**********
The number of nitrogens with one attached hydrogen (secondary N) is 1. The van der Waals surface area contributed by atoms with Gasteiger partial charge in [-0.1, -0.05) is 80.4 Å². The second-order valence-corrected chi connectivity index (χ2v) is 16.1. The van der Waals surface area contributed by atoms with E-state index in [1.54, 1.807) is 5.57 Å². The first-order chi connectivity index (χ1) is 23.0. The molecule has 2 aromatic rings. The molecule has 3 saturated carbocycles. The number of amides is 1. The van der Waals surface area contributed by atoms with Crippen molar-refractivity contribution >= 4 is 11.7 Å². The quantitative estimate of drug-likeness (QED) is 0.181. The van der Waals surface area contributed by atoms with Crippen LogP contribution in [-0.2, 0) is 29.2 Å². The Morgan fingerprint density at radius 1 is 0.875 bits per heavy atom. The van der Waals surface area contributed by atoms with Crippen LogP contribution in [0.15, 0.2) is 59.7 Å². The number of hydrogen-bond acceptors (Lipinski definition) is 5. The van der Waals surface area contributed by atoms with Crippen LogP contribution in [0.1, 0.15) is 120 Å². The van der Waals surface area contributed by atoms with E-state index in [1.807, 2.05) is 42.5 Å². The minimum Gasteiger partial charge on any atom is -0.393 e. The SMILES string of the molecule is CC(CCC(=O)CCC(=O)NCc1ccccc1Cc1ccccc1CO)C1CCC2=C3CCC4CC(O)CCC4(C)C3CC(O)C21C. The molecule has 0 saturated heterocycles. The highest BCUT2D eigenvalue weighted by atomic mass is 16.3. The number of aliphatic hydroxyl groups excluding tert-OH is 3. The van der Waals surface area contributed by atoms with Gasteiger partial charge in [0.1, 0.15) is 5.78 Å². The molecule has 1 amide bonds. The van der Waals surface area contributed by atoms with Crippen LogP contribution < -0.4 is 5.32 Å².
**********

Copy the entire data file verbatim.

The number of nitrogens with one attached hydrogen (secondary N) is 1. The van der Waals surface area contributed by atoms with Gasteiger partial charge in [-0.1, -0.05) is 80.4 Å². The second-order valence-corrected chi connectivity index (χ2v) is 16.1. The van der Waals surface area contributed by atoms with E-state index in [1.54, 1.807) is 5.57 Å². The first-order chi connectivity index (χ1) is 23.0. The molecule has 2 aromatic rings. The molecule has 3 saturated carbocycles. The number of amides is 1. The van der Waals surface area contributed by atoms with Crippen molar-refractivity contribution >= 4 is 11.7 Å². The quantitative estimate of drug-likeness (QED) is 0.181. The van der Waals surface area contributed by atoms with Crippen LogP contribution in [-0.2, 0) is 29.2 Å². The Morgan fingerprint density at radius 1 is 0.875 bits per heavy atom. The van der Waals surface area contributed by atoms with Crippen LogP contribution in [0.15, 0.2) is 59.7 Å². The number of hydrogen-bond acceptors (Lipinski definition) is 5. The van der Waals surface area contributed by atoms with Crippen LogP contribution in [0.1, 0.15) is 120 Å². The van der Waals surface area contributed by atoms with E-state index in [1.807, 2.05) is 42.5 Å². The minimum Gasteiger partial charge on any atom is -0.393 e. The SMILES string of the molecule is CC(CCC(=O)CCC(=O)NCc1ccccc1Cc1ccccc1CO)C1CCC2=C3CCC4CC(O)CCC4(C)C3CC(O)C21C. The molecule has 0 saturated heterocycles. The highest BCUT2D eigenvalue weighted by atomic mass is 16.3. The number of aliphatic hydroxyl groups excluding tert-OH is 3. The van der Waals surface area contributed by atoms with Gasteiger partial charge in [0.1, 0.15) is 5.78 Å². The molecule has 1 amide bonds. The van der Waals surface area contributed by atoms with Crippen LogP contribution < -0.4 is 5.32 Å².